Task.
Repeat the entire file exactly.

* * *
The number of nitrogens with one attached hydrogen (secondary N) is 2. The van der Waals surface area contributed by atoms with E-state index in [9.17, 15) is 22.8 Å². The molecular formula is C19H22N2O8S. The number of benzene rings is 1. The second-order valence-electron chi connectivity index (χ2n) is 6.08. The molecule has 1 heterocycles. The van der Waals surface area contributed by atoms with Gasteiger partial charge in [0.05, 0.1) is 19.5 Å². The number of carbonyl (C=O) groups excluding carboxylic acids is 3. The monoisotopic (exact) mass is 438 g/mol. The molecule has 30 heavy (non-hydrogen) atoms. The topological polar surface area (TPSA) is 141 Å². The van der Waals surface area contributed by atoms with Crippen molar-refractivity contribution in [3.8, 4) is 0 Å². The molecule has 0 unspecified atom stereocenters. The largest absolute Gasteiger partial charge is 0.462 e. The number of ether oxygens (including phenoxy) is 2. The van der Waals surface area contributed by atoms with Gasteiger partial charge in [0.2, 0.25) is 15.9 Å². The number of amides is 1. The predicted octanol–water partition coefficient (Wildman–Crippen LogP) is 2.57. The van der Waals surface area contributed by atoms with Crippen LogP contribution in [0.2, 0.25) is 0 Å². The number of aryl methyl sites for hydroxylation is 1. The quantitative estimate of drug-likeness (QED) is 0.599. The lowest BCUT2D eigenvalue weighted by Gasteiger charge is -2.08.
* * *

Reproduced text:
The number of nitrogens with one attached hydrogen (secondary N) is 2. The van der Waals surface area contributed by atoms with E-state index in [9.17, 15) is 22.8 Å². The molecular formula is C19H22N2O8S. The number of benzene rings is 1. The second-order valence-electron chi connectivity index (χ2n) is 6.08. The molecule has 1 heterocycles. The van der Waals surface area contributed by atoms with Gasteiger partial charge in [0.05, 0.1) is 19.5 Å². The number of carbonyl (C=O) groups excluding carboxylic acids is 3. The monoisotopic (exact) mass is 438 g/mol. The molecule has 30 heavy (non-hydrogen) atoms. The topological polar surface area (TPSA) is 141 Å². The van der Waals surface area contributed by atoms with Crippen molar-refractivity contribution in [3.8, 4) is 0 Å². The molecule has 0 unspecified atom stereocenters. The largest absolute Gasteiger partial charge is 0.462 e. The number of ether oxygens (including phenoxy) is 2. The van der Waals surface area contributed by atoms with Gasteiger partial charge in [0.2, 0.25) is 15.9 Å². The number of amides is 1. The predicted octanol–water partition coefficient (Wildman–Crippen LogP) is 2.57. The van der Waals surface area contributed by atoms with Crippen LogP contribution in [0.2, 0.25) is 0 Å². The number of aryl methyl sites for hydroxylation is 1. The quantitative estimate of drug-likeness (QED) is 0.599. The lowest BCUT2D eigenvalue weighted by Gasteiger charge is -2.08.